Small classes are said to provide many benefits to students and teachers: stronger relationships among students and with teachers, more instruction time, less grading work for the teacher. But are classes with low enrollment really something to write home about?
“You get anything under 18 and you start to have a hard time getting people to actually talk to each other. That’s when your real learning comes into play for most student in AP,” history teacher Julie Frederick said.
Frederick’s second period AP World History class has 21 students; a number that Frederick feels is optimal. “There’s benefits- second period is a good size,” she said.
Despite the challenge of getting students to engage, small class sizes still cling to many benefits. “Being in a small class, there’s less noise, more time to work, and more time to ask questions,” sophomore Lucy Gilchrist said. “It’s easier to get your questions answered.” The amount of time allotted per student increases with smaller enrollment.
Additionally, small classes provide more opportunities amongst students. “When we’re working in groups, they can be smaller: like three people instead of five or six,” sophomore Elliott Chesla said. Smaller groups also give each student a chance to get involved in more aspects of a project.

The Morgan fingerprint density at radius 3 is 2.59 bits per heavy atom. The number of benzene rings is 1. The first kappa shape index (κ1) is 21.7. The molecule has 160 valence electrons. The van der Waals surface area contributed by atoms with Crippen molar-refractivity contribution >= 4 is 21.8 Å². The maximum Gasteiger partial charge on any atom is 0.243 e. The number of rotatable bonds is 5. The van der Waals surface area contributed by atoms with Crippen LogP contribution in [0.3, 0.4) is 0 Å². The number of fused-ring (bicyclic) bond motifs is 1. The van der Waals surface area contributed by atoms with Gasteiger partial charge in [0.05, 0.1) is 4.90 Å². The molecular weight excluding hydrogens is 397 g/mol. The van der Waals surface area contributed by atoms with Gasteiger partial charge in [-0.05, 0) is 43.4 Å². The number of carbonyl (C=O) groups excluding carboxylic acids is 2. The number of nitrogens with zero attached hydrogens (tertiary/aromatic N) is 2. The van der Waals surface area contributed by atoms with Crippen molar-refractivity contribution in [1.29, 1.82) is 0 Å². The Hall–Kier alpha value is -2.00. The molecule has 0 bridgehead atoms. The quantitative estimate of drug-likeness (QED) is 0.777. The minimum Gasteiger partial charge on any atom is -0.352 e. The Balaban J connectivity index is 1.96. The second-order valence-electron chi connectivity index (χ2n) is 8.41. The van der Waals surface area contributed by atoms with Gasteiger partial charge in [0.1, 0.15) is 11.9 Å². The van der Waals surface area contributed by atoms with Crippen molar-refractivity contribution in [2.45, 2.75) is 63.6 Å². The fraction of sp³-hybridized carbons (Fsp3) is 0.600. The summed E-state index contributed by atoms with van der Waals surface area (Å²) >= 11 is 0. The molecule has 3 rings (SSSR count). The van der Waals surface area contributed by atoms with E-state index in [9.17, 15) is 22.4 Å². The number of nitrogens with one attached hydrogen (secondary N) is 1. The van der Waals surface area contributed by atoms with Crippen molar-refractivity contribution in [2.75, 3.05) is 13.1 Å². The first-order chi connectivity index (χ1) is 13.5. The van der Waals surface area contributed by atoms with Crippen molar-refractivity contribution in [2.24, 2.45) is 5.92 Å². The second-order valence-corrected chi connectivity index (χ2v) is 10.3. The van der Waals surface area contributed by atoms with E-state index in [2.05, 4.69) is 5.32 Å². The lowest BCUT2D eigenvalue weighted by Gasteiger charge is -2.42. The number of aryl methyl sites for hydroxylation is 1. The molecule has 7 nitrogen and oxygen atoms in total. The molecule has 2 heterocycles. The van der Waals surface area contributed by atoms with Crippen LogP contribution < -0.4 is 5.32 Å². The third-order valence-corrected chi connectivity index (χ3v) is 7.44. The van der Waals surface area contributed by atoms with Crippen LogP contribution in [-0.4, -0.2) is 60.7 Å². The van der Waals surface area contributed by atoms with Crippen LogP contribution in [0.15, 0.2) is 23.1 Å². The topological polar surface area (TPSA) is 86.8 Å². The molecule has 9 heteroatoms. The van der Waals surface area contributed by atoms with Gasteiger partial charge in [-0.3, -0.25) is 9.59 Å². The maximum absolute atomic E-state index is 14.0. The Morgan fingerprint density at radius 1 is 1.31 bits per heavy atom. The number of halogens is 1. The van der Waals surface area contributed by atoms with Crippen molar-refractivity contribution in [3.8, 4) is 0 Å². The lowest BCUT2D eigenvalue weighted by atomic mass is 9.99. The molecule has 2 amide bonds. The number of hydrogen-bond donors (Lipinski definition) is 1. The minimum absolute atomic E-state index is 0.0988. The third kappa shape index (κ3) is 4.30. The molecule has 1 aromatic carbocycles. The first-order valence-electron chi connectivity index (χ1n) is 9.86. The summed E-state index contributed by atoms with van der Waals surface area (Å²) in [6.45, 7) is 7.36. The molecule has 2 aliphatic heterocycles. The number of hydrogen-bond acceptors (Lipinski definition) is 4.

Chesla also noted that smaller classes mean less distracting noise in the classroom, quicker turnaround times for feedback and grades, and closer relationships with fellow classmates.
AP classes, like AP World History, are not the only small classes. The soon to be eliminated digital media program has also been known for small student numbers. There are notable Spanish classes with just 12-15 students. The newspaper production class also has only 12 students enrolled.
It is understandable that certain CTE and specialty courses would have small sizes, but others can be more puzzling. Advanced classes generally have smaller numbers, though the workload and pacing are dissimilar to that of their standard level counterparts.
Taking a small enrollment class can often provide a more enjoyable and sometimes more effective learning experience for students, as well as lightening grading workload for teachers.